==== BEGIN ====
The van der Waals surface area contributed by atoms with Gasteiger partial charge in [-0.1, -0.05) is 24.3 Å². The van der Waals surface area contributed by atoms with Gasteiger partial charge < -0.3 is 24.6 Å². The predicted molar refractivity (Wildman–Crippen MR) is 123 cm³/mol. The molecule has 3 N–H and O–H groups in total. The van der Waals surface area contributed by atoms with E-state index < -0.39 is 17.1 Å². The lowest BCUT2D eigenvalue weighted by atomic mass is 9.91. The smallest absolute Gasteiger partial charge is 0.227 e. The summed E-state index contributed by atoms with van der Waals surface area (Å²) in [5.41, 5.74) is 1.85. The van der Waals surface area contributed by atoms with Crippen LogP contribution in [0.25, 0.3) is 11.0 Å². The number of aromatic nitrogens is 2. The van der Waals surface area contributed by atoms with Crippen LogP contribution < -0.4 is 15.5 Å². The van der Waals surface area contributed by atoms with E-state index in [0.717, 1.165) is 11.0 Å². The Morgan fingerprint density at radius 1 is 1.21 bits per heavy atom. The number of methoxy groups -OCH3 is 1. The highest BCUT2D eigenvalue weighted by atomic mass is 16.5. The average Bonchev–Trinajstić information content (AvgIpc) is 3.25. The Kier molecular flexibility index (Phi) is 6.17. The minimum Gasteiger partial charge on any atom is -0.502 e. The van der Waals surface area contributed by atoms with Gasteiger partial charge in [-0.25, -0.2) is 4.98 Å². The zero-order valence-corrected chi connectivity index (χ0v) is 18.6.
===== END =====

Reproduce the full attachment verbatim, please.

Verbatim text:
The van der Waals surface area contributed by atoms with Gasteiger partial charge in [-0.1, -0.05) is 24.3 Å². The van der Waals surface area contributed by atoms with Gasteiger partial charge < -0.3 is 24.6 Å². The predicted molar refractivity (Wildman–Crippen MR) is 123 cm³/mol. The molecule has 3 N–H and O–H groups in total. The van der Waals surface area contributed by atoms with E-state index < -0.39 is 17.1 Å². The lowest BCUT2D eigenvalue weighted by atomic mass is 9.91. The smallest absolute Gasteiger partial charge is 0.227 e. The summed E-state index contributed by atoms with van der Waals surface area (Å²) in [5.41, 5.74) is 1.85. The van der Waals surface area contributed by atoms with Crippen LogP contribution in [0.25, 0.3) is 11.0 Å². The number of aromatic nitrogens is 2. The van der Waals surface area contributed by atoms with Crippen LogP contribution < -0.4 is 15.5 Å². The van der Waals surface area contributed by atoms with E-state index in [0.717, 1.165) is 11.0 Å². The Morgan fingerprint density at radius 1 is 1.21 bits per heavy atom. The number of methoxy groups -OCH3 is 1. The highest BCUT2D eigenvalue weighted by atomic mass is 16.5. The average Bonchev–Trinajstić information content (AvgIpc) is 3.25. The Kier molecular flexibility index (Phi) is 6.17. The minimum Gasteiger partial charge on any atom is -0.502 e. The van der Waals surface area contributed by atoms with Gasteiger partial charge in [-0.25, -0.2) is 4.98 Å². The zero-order valence-corrected chi connectivity index (χ0v) is 18.6.